News Release 

Rapid increase in naloxone distribution after kits became available at Ontario pharmacies

Almost 68,000 people received a naloxone kit from a pharmacy in the two-year study period

St. Michael's Hospital

The distribution of naloxone kits in Ontario increased rapidly after they were made available free of charge through community pharmacies and reached almost 68,000 people in a two-year period, according to a study led by researchers at St. Michael's Hospital of Unity Health Toronto and ICES.

The study, published Friday in PLOS ONE, analyzed the distribution of naloxone -- the life-saving medication used to reverse the effect of an opioid overdose -- in Ontario between July 2016 and March 2018. The Ontario government launched the Ontario Naloxone Program for Pharmacies (ONPP) in June 2016.

During the study period, 91,069 naloxone kits were distributed through pharmacies. Naloxone dispensing through the ONPP increased considerably over this period from 1.9 kits per 100,000 residents to 54.3 kits per 100,000 residents.

Researchers also analyzed the characteristics of the 67,970 unique individuals who were dispensed naloxone in Ontario pharmacies during the study period. The median age was 38, there was a near equal gender split, and 90 per cent lived in an urban neighbourhood.

While about 40 per cent of people who were prescribed opioid agonist therapy (OAT) to treat an opioid use disorder also received naloxone through a pharmacy, only two per cent of those dispensed a prescription opioid also got a naloxone kit.

By March 2018, nearly half of all naloxone kits dispensed in pharmacies were to people with no opioid exposure or unknown opioid exposure, which likely represents friends and family of people at risk of an overdose.

"The ONPP has been a significant step in the right direction for providing broader access to an important tool that can save the life of those at risk of an opioid overdose," said Dr. Tara Gomes, corresponding author of the study and a clinician-scientist at the Li Ka Shing Knowledge Institute of St. Michael's.

"The accessibility of harm reduction programs like the ONPP are crucial to addressing the ongoing opioid crisis," said Dr. Gomes, who is also a core scientist at ICES, the not-for-profit research institute where the Ontario data were analyzed.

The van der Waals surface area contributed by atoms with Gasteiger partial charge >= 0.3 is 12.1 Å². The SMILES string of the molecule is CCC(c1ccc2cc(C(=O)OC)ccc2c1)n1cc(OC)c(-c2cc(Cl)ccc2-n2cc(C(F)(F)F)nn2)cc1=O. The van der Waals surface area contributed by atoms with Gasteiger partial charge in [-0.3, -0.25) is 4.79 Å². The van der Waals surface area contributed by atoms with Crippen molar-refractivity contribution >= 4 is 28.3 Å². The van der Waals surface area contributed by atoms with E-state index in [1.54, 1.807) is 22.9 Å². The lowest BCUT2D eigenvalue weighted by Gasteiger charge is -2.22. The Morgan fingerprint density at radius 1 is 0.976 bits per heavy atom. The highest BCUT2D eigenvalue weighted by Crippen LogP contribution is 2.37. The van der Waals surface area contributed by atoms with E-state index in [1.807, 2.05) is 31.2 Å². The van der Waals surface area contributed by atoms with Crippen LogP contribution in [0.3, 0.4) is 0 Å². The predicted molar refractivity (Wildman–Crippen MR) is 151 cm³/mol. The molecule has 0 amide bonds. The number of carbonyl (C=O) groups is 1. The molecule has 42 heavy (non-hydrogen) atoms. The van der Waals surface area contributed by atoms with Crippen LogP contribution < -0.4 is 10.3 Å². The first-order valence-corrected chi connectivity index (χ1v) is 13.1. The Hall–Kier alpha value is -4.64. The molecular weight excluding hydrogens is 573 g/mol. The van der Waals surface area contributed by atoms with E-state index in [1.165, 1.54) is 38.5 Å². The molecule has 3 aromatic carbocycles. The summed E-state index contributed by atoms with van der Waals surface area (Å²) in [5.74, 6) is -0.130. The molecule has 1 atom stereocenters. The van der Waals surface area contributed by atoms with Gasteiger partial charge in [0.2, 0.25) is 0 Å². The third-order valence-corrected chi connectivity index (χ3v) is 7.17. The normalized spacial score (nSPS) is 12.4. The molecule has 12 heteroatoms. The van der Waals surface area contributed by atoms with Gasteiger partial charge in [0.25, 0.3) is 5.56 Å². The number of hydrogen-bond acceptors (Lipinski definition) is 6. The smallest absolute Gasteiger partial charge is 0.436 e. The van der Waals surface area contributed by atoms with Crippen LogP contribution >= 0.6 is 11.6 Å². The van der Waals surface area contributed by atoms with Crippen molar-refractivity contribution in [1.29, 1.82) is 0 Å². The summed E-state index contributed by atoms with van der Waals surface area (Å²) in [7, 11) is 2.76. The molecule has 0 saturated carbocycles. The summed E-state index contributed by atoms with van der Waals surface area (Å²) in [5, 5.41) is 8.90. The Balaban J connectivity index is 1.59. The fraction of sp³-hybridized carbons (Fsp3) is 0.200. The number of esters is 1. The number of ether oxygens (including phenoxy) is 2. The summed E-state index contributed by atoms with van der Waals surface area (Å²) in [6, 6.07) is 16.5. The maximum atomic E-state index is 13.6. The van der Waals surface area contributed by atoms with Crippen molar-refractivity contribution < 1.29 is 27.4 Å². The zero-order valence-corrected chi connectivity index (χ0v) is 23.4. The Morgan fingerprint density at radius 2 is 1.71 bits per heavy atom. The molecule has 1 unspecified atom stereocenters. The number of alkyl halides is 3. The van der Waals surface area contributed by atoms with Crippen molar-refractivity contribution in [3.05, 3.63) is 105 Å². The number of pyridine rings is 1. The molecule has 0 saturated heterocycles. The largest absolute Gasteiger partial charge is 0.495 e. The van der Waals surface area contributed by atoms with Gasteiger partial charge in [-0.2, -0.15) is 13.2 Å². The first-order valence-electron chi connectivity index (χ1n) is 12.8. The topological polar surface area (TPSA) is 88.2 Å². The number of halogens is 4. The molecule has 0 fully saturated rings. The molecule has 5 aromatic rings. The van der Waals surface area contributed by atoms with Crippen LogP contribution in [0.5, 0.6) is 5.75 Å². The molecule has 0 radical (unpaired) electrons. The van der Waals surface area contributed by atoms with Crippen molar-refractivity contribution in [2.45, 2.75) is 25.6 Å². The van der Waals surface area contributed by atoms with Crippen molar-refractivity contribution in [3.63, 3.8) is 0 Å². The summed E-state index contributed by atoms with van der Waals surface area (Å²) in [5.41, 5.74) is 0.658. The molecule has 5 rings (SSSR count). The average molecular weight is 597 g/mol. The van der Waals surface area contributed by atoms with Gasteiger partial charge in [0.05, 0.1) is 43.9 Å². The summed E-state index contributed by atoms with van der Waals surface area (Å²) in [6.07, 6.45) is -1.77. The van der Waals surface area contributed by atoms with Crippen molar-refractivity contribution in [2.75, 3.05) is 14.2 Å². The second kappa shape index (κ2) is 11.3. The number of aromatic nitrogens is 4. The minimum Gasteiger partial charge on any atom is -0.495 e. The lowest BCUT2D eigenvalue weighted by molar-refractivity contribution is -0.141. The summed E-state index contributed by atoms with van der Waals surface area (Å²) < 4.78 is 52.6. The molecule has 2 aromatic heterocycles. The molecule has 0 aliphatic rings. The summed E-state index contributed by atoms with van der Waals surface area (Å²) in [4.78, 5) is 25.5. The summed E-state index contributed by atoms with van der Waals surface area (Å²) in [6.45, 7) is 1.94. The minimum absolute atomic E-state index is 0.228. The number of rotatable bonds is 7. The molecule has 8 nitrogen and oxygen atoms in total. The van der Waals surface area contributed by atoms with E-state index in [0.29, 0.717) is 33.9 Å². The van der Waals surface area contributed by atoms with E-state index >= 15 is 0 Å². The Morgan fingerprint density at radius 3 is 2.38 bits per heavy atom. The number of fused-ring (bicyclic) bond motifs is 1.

Almost 56 per cent of all Ontario community pharmacies dispensed naloxone during the study period, although a small number of those pharmacies dispensed the majority of the kits.

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About St. Michael's

St. Michael's Hospital provides compassionate care to all who enter its doors. The hospital also provides outstanding medical education to future health care professionals in more than 27 academic disciplines. Critical care and trauma, heart disease, neurosurgery, diabetes, cancer care, care of the homeless and global health are among the Hospital's recognized areas of expertise. Through the Keenan Research Centre and the Li Ka Shing International Healthcare Education Centre, which make up the Li Ka Shing Knowledge Institute, research and education at St. Michael's Hospital are recognized and make an impact around the world. Founded in 1892, the hospital is fully affiliated with the University of Toronto.

About Unity Health Toronto

Unity Health Toronto, comprised of Providence Healthcare, St. Joseph's Health Centre and St. Michael's Hospital, works to advance the health of everyone in our urban communities and beyond. Our health network serves patients, residents and clients across the full spectrum of care, spanning primary care, secondary community care, tertiary and quaternary care services to post-acute through rehabilitation, palliative care and long-term care, while investing in world-class research and education. For more information, visit http://www.unityhealth.to.

About ICES

ICES is an independent, non-profit research institute that uses population-based health information to produce knowledge on a broad range of health care issues. Our unbiased evidence provides measures of health system performance, a clearer understanding of the shifting health care needs of Ontarians, and a stimulus for discussion of practical solutions to optimize scarce resources. ICES knowledge is highly regarded in Canada and abroad, and is widely used by government, hospitals, planners, and practitioners to make decisions about care delivery and to develop policy. In October 2018, the institute formerly known as the Institute for Clinical Evaluative Sciences formally adopted the initialism ICES as its official name. For the latest ICES news, follow us on Twitter: @ICESOntario

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